Mothers celebrate our childrens' hits, and clean up after their misses.

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Cleaning my sons' bathrooms recently, it occurred to me that target practice is not just a military enterprise, as mothers across the country run their own personal boot camps with very few metals to show for it. This Mother's Day seems like a good time to celebrate the Strategic Air Command that makes up the modern home … with Mom as commander-in-chief, and queen of the bulls-eye.

Motherhood can be summed up as a long and intensive training camp in which target practice is our primary focus. It is our mothers who define the target early on, celebrate our hits, and frankly clean up after the misses, and it's moms who delight in every goal reached, no matter how mundane.

Of course it starts small … the food goes into the mouth; its antithesis goes into the potty. The baby goes into the chair, to grandma's house, to a play date, to the doctor's office where the child becomes his or her own personal pin cushion of immunization while the mom holds the weeping child, wishing she could take the shot.

We applaud our children as they target their first letters between the red and blue lines on writing paper; hang their drawing when they color outside of the lines, show them how to charm the person in authority — from the teacher, to the traffic cop, to our boss — for those inevitable moments when they will miss the mark, but need the grace.

Moving from encampment to encampment, it's a miss when your child runs into a bully, an apathetic teacher or a cruel soccer coach. So we gear up for battle, to fight for our children, moving them to better places, teaching them to stand up for themselves and grieving when they take a hit, even though sometimes that's what it takes to learn hard lessons.

Did you ever notice in a Disney movie that nothing bad happens until the mother is gone? Even at the level of cartoon living, sanity (somewhat), order and an absence of mayhem occurs when one sentient woman enters the picture, with a large imposing purse, both weapon and source of all matter of infinite wonders … and snacks.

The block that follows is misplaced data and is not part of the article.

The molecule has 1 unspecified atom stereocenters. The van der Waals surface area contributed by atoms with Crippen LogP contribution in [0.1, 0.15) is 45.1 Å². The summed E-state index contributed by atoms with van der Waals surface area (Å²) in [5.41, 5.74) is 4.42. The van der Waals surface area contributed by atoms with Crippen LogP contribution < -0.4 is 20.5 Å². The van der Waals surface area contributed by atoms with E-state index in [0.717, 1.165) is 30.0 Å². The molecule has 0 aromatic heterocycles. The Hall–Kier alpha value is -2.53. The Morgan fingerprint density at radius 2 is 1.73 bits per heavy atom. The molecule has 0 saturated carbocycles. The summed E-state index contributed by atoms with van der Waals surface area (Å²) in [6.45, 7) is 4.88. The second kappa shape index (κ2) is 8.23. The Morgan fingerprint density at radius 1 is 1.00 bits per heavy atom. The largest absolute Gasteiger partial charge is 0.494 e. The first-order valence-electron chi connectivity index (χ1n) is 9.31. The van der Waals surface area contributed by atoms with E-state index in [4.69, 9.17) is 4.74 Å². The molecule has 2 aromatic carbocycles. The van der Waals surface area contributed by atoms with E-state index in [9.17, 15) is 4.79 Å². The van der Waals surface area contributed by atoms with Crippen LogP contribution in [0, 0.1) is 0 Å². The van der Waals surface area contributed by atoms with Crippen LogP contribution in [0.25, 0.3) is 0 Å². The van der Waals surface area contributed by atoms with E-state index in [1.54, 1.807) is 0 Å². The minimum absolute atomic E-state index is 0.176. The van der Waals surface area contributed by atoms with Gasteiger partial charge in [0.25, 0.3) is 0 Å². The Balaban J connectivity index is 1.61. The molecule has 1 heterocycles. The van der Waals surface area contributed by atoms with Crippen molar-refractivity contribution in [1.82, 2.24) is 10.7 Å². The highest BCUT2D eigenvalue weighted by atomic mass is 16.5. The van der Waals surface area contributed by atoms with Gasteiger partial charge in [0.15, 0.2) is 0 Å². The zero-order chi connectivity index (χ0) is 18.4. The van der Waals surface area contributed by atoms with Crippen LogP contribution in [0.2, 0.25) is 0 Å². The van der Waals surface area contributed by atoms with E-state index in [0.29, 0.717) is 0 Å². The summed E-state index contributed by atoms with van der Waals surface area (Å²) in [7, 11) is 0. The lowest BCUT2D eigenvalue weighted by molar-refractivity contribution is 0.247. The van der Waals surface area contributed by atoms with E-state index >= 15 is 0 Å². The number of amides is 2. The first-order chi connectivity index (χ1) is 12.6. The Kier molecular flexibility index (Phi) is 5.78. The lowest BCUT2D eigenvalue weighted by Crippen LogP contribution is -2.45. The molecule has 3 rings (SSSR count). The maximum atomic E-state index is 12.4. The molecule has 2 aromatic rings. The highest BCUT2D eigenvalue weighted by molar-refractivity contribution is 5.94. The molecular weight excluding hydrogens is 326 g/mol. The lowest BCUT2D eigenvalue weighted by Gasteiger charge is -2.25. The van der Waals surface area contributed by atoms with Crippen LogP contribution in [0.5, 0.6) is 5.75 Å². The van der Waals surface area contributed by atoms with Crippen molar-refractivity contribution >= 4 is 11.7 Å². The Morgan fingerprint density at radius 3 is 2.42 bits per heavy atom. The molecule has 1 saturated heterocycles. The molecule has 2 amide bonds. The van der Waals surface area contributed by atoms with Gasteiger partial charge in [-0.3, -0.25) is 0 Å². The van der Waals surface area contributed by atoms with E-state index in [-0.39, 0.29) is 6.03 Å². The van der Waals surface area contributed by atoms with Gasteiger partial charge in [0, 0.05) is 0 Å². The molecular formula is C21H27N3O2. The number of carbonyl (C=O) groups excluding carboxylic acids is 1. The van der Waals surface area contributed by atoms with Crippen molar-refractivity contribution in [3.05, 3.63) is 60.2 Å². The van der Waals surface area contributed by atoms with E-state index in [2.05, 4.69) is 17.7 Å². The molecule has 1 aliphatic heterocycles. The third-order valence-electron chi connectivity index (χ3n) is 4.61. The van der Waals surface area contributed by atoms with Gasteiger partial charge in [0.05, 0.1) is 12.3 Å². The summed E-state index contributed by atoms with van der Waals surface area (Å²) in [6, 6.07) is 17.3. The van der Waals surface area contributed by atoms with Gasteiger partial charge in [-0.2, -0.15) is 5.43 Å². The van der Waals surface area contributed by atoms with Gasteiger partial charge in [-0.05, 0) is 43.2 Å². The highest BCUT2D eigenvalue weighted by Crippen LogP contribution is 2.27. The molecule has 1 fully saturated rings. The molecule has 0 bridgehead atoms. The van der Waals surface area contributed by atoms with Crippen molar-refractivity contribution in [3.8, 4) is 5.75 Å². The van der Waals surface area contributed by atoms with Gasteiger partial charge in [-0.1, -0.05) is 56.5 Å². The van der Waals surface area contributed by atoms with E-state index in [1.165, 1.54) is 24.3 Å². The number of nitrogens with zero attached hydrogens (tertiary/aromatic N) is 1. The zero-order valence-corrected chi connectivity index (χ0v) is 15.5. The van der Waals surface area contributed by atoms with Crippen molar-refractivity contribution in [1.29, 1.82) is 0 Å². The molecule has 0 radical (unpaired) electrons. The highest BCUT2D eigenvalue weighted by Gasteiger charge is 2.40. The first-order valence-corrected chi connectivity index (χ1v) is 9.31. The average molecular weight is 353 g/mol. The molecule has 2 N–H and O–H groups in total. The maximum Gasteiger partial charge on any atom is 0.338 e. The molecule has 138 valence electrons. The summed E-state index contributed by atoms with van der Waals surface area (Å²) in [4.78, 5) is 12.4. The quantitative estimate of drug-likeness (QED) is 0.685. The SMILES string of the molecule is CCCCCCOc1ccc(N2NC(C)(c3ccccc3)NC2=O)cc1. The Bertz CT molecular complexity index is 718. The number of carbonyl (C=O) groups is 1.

Women understand that the mystery of being a mother is illustrated most often in the unseen, unknown, and un-experienced — as a family moves through life, blissfully unaware of the disasters that did not occur as one woman beat back the chaos of empty toilet paper rolls, dirty clothes, empty stomachs, pending electric bills, empty gift boxes, and traffic. That's because almost every day, clean bathrooms, folded laundry, healthy dinners, signed notes, wrapped birthday gifts and rides home arrived with the appearance of effortlessness while one, often tired woman makes her "To Do" list for the next day. That it looks seamless is an act of love and supreme skill (most days).

Life is hit and miss, trial and error, and always mothers are keeping their eye on the targets, urging children on as they try to score a goal, pass a test, ask out a girl and stay under the speed limit. Moms know the score, and moms got you to the game, with the tools you needed to give it a shot.

In Louise Erdrich's The Round House, the narrator, a young boy, talked about his mother's impact on the family's home: "Women don't realize how much store men set on the regularity of their habits. We absorb their comings and goings in our bodies, their rhythm in our bones. Our pulse is set to theirs, and as always on a weekend afternoon we were waiting for my mother to start us ticking away on the evening."

While sadly there are women who end up featured on the crime channels or are anti-heroes in their children's needed therapy, they are exceptions that prove the rule. We celebrate Mother's Day to honor those women who spend their lives keeping kids out of the tabloids, off the street corner, in class, on the field, at music lessons, in physical therapy, at the orthodontist, in shoes that fit and jeans that aren't "embarrassing" and constantly engaged — in anything — that can both wear children out and build them up.

No matter how bad your day, how minimal your achievement, or how great your failure, it's your mother who truly cares to hear about it. And when you make it big, most of us call mom first to celebrate.

Which brings me back to my sons' bathroom — a case study in near misses — and yet today I am not discouraged. Today I am thinking that my greatest life's work will be applauding my children as they reach targets and goals of their own, and find the strength of character to leave my home to build lives of their own … but they better not forget to call on Mother's Day.

Kristi Hamrick is a media consultant and mother of four, who knows that her own mother (who had six children) knows more than she does.

In addition to its own editorials, USA TODAY publishes diverse opinions from outside writers, including our Board of Contributors. To read more columns like this, go to the opinion front page or follow us on twitter @USATopinion or Facebook.

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